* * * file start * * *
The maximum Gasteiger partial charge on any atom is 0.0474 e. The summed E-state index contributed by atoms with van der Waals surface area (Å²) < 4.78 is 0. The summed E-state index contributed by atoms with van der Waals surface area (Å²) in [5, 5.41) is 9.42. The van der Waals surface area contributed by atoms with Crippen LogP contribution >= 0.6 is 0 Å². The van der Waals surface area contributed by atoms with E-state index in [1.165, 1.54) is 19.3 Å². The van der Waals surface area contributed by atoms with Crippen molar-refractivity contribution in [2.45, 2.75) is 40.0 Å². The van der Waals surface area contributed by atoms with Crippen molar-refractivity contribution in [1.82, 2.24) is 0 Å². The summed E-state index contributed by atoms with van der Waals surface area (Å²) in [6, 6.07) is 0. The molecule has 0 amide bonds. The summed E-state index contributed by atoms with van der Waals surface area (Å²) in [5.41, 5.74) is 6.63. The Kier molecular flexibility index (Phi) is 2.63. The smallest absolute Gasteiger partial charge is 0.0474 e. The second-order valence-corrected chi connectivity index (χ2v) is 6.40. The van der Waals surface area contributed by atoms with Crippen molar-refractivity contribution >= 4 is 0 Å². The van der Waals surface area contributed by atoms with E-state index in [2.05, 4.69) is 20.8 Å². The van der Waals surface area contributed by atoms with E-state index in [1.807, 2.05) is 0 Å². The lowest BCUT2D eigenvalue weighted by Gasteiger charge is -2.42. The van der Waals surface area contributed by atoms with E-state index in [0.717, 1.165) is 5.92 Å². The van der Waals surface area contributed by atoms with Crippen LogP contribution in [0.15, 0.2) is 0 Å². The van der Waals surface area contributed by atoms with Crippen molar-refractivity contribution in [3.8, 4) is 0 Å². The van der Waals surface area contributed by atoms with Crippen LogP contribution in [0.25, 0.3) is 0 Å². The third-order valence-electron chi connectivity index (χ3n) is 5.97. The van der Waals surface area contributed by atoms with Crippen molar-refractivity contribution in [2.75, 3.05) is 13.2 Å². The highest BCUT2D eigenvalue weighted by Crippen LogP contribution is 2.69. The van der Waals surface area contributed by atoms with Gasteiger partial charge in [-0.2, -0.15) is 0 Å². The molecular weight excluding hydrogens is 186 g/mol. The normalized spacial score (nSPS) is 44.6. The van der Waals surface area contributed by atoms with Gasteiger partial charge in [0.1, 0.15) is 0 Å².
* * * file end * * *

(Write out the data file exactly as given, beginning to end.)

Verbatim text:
The maximum Gasteiger partial charge on any atom is 0.0474 e. The summed E-state index contributed by atoms with van der Waals surface area (Å²) < 4.78 is 0. The summed E-state index contributed by atoms with van der Waals surface area (Å²) in [5, 5.41) is 9.42. The van der Waals surface area contributed by atoms with Crippen LogP contribution >= 0.6 is 0 Å². The van der Waals surface area contributed by atoms with E-state index in [1.165, 1.54) is 19.3 Å². The van der Waals surface area contributed by atoms with Crippen molar-refractivity contribution in [2.45, 2.75) is 40.0 Å². The van der Waals surface area contributed by atoms with Crippen molar-refractivity contribution in [1.82, 2.24) is 0 Å². The summed E-state index contributed by atoms with van der Waals surface area (Å²) in [6, 6.07) is 0. The molecule has 0 amide bonds. The summed E-state index contributed by atoms with van der Waals surface area (Å²) in [5.41, 5.74) is 6.63. The Kier molecular flexibility index (Phi) is 2.63. The smallest absolute Gasteiger partial charge is 0.0474 e. The second-order valence-corrected chi connectivity index (χ2v) is 6.40. The van der Waals surface area contributed by atoms with Crippen molar-refractivity contribution >= 4 is 0 Å². The van der Waals surface area contributed by atoms with E-state index in [2.05, 4.69) is 20.8 Å². The van der Waals surface area contributed by atoms with E-state index in [1.807, 2.05) is 0 Å². The lowest BCUT2D eigenvalue weighted by Gasteiger charge is -2.42. The van der Waals surface area contributed by atoms with E-state index in [0.717, 1.165) is 5.92 Å². The van der Waals surface area contributed by atoms with Crippen LogP contribution in [0.15, 0.2) is 0 Å². The van der Waals surface area contributed by atoms with Crippen molar-refractivity contribution in [3.8, 4) is 0 Å². The van der Waals surface area contributed by atoms with Crippen LogP contribution in [0.25, 0.3) is 0 Å². The third-order valence-electron chi connectivity index (χ3n) is 5.97. The van der Waals surface area contributed by atoms with Crippen molar-refractivity contribution in [2.75, 3.05) is 13.2 Å². The highest BCUT2D eigenvalue weighted by Crippen LogP contribution is 2.69. The van der Waals surface area contributed by atoms with Gasteiger partial charge in [-0.2, -0.15) is 0 Å². The molecular weight excluding hydrogens is 186 g/mol. The normalized spacial score (nSPS) is 44.6. The van der Waals surface area contributed by atoms with Gasteiger partial charge in [0.1, 0.15) is 0 Å².